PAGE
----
In this case, behavioral therapy accompanied by a psychologist is helpful, in which the anxious patient is gradually introduced to a visit to the dentist. In discussions, the cause of the fear of the dentist is first explored. A negative experience often preceded this, or the subject of the dentist was already negatively associated with childhood, for example because a parent passed on their own fear of the dentist to their children. The cause of the phobia is then compared with rational reasons for visiting the dentist, which focus on one’s own well-being and general state of health and the associated quality of life.

Only after this preparation does the actual introduction of the patient to the practice visit begin. For example, at a first appointment there can only be a consultation with the treating doctor, so that the patient can build up a relationship of trust with him and feel that his fears are being taken seriously. This is of central importance for successful anxiety therapy.

In a second step, the patient can be invited to the practice for a professional tooth cleaning, as this treatment is usually completely painless. Once the visit to the dentist has lost some of its terror, the first necessary treatments can be carried out. It is important that the patient feels comfortable and respected with the atmosphere in the practice, the treating physician and the rest of the practice staff.

Dentistry itself has also experienced enormous development over the past few decades and today offers patients advanced treatment methods that can ensure healthy teeth with little pain and work together with the patient to combat dental phobia. There are even more and more dental practices that have specialized in dealing with pain patients and patients with anxiety and whose doctors and practice staff have completed additional training and specialist training.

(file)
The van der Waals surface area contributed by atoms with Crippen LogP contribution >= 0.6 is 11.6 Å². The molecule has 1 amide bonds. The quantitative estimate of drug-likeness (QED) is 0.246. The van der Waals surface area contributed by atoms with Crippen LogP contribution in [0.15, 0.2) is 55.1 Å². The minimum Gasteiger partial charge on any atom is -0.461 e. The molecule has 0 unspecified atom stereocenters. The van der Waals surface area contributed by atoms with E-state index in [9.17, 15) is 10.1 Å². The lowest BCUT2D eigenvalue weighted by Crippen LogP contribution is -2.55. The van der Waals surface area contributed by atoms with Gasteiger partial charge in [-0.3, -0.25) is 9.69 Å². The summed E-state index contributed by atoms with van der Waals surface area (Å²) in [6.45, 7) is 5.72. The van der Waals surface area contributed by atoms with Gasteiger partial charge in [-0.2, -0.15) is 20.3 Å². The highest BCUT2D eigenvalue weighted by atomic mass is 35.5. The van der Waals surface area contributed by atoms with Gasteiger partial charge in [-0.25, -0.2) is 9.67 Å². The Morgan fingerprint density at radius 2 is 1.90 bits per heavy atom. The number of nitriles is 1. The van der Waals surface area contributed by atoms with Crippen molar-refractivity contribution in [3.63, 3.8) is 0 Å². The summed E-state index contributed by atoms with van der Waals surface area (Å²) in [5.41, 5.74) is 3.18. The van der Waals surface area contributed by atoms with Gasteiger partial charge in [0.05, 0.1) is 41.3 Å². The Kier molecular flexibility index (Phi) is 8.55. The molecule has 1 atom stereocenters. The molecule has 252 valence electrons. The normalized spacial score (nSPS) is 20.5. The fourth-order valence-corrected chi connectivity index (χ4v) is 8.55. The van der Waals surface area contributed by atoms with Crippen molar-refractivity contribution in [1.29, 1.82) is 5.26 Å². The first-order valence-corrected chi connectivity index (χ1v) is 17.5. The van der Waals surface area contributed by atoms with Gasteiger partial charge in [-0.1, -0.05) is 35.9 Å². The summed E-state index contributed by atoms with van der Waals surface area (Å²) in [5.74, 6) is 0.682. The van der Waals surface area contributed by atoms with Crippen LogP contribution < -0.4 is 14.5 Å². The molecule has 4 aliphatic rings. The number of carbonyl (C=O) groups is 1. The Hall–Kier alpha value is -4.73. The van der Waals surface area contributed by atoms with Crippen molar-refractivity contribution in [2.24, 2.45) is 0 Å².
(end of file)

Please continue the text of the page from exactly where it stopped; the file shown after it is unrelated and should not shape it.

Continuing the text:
A new concept is treatment in special clinics that offer inpatient treatment and treatment specifically for dental patients with a strong sensitivity to pain and the associated dental phobia.

Going to the hospital for dental treatment?

It may seem strange to put up with a hospital stay just for dental work. Along with fear of the dentist, dislike of hospitals is one of the most common fears that patients describe when it comes to their health.

In some cases, however, an inpatient stay can make sense, especially for people with a severe dental phobia. If you are looking for a dentist in Hamburg, for example, you will find one of the few practices in Germany that offers its patients inpatient admission to the dental clinic in addition to a wide range of treatments in the usual outpatient way.

As a state-licensed private hospital, the dental clinic ABC Bogen has several operating theaters in which larger procedures can also be performed under general anesthesia. This guarantees a pain-free initial treatment. General anesthesia can be a sensible alternative to local anesthesia, especially for patients who are sensitive to pain or people who suffer from dental phobia, since treatment can then be carried out in a state of complete rest.

In addition, the pain-free treatment leads to a positive experience, which can also help the patient to gradually overcome their fear of visiting the dentist.

Dental Phobia